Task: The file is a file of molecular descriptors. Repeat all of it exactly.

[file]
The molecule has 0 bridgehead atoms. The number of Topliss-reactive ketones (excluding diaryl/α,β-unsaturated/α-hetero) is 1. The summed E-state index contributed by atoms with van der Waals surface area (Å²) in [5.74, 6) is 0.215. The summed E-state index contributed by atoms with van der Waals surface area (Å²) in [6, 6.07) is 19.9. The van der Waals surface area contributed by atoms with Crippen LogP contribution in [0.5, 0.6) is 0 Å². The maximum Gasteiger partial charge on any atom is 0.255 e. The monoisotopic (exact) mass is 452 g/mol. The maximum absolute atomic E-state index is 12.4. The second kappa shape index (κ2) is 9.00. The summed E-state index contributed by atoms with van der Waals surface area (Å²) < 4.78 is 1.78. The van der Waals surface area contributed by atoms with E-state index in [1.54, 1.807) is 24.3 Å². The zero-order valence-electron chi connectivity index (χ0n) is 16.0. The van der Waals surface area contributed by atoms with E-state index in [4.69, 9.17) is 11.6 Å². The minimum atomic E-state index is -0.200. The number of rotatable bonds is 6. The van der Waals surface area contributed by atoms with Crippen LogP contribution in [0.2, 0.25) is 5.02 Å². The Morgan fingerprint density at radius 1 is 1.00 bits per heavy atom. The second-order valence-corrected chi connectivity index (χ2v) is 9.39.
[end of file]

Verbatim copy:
The molecule has 0 bridgehead atoms. The number of Topliss-reactive ketones (excluding diaryl/α,β-unsaturated/α-hetero) is 1. The summed E-state index contributed by atoms with van der Waals surface area (Å²) in [5.74, 6) is 0.215. The summed E-state index contributed by atoms with van der Waals surface area (Å²) in [6, 6.07) is 19.9. The van der Waals surface area contributed by atoms with Crippen LogP contribution in [0.5, 0.6) is 0 Å². The maximum Gasteiger partial charge on any atom is 0.255 e. The monoisotopic (exact) mass is 452 g/mol. The maximum absolute atomic E-state index is 12.4. The second kappa shape index (κ2) is 9.00. The summed E-state index contributed by atoms with van der Waals surface area (Å²) < 4.78 is 1.78. The van der Waals surface area contributed by atoms with E-state index in [1.54, 1.807) is 24.3 Å². The zero-order valence-electron chi connectivity index (χ0n) is 16.0. The van der Waals surface area contributed by atoms with E-state index in [4.69, 9.17) is 11.6 Å². The minimum atomic E-state index is -0.200. The number of rotatable bonds is 6. The van der Waals surface area contributed by atoms with Crippen LogP contribution in [0.2, 0.25) is 5.02 Å². The Morgan fingerprint density at radius 1 is 1.00 bits per heavy atom. The second-order valence-corrected chi connectivity index (χ2v) is 9.39.